In Apprise’s first Tuesday Tips video, I address the question, “Do I Have Enough Money.” But is that the right question to ask? Rather than trying to build the biggest pile of money, should the focus be on spending your money with purpose and having a different relationship with your finances? Please watch the video below for some thoughts as well as an overview of how life planning can help align your spending with what matters most to you.
An edited transcript follows:
Hi. Phil Weiss of Apprise Wealth Management here. I’m mixing things up with the content that I provide. Now, instead of alternating between a long-form blog and my five favorite reads of the week, one out of every three weeks I’m going to share a video blog – and this is the first one. I’m calling this Tuesday Tips.
Today we’re going to take a look at the question: “Do I have enough money?” It’s a question we often ask, or that I’m often asked, but it doesn’t have an easy answer. The question is: What is that money for? How do we know how much is enough?
What are we referring to when asking, “Do I have enough money?”
When we think about “Do I have enough money?” we think about things like:
- Do I have enough money to retire?
- Do I have enough to go on vacation this year?
- Do I have enough money to pay for my children’s college?
- Do I have enough to buy a house?
- Do I have enough money to do anything else that matters to me?
At Apprise we use a life-planning process. Life planning is about how to better align our spending with what matters most. Doing that can help you figure out what that money’s for and, hopefully, how much you need, or at least give you a better idea of how much you need.
Some Better Questions to Ask
Perhaps, the question isn’t: “Do I have enough money?” The question that could be better to ask is one of the following:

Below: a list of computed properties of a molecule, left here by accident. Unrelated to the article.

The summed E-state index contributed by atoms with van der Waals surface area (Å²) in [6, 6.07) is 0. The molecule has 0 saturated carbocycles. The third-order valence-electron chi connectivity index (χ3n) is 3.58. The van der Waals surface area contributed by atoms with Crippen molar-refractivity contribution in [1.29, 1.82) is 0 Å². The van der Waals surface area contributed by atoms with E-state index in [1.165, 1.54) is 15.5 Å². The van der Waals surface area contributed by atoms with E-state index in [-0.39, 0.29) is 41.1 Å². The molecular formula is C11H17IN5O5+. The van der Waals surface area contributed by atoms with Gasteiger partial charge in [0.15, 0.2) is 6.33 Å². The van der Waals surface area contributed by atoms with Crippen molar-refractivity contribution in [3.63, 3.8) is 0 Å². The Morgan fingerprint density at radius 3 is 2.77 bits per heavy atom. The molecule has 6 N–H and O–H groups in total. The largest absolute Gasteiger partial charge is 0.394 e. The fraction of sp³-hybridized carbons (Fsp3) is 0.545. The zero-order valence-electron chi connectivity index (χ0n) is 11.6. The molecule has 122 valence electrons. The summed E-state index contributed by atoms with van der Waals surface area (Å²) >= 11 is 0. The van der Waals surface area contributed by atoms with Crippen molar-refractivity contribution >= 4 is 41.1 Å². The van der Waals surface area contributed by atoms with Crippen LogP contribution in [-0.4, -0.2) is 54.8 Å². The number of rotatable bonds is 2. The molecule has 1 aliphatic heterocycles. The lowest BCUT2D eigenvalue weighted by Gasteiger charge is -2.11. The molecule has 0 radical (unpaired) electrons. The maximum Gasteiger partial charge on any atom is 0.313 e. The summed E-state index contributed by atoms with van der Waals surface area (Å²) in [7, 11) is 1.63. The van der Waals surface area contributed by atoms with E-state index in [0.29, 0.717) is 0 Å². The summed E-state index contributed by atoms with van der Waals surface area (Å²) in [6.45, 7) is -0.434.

- “What kind of life do I want to live?”
- “Do I really want to stockpile the biggest pile of money?”
- “When do I know how much is enough?”
- “What about quality of life?”
- “Why are we trying to build that big pile of money?”
- “What’s it going to do for us?”
Benefits of Life Planning
Life planning helps us figure the answer to those questions out.
You could have a different relationship with your finances by going through life planning. It helps you figure out what’s important to you. What do you really want to do?
I know that when I went through my own life plan, one of the things that I decided to do was to help recognize my mother through a scholarship.
My mother went through very difficult times. She went back to college in her 40s and became an occupational therapist. But that wasn’t enough. Unfortunately, she passed away at an early age. And so, part of my mission at Apprise is to help women in transition avoid the kind of things that my mother went through and have a better relationship with money.
In your life plan some things that you might want to focus on include: more time with your kids, your family, or your spouse, vacations, maybe you want to write a book about your life experiences, maybe you want to support a cause that’s important to you, perhaps you want to build your business.
What matters can vary from person to person. What’s most important is that you focus on what matters, versus building that big pile of money.
If you think about having a different relationship with money or your finances instead of just building that big pile of money, it could bring you happiness. Or, the other thing you can think about is that you’ll use that money for things that matter. Will that bring you more happiness than just building that big pile of money?
I hope you find this helpful. I’ll be back again next week with Apprise’s five favorite reads of the week. Thanks for listening and have a great day.
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Phil Weiss founded Apprise Wealth Management. He started his financial services career in 1987 working as a tax professional for Deloitte & Touche. For the past 25+ years, he has worked extensively in the areas of financial planning and investment management. Phil is both a CFA charterholder and a CPA.
Located just north of Baltimore, Apprise works with clients face-to-face locally and can also work virtually regardless of location.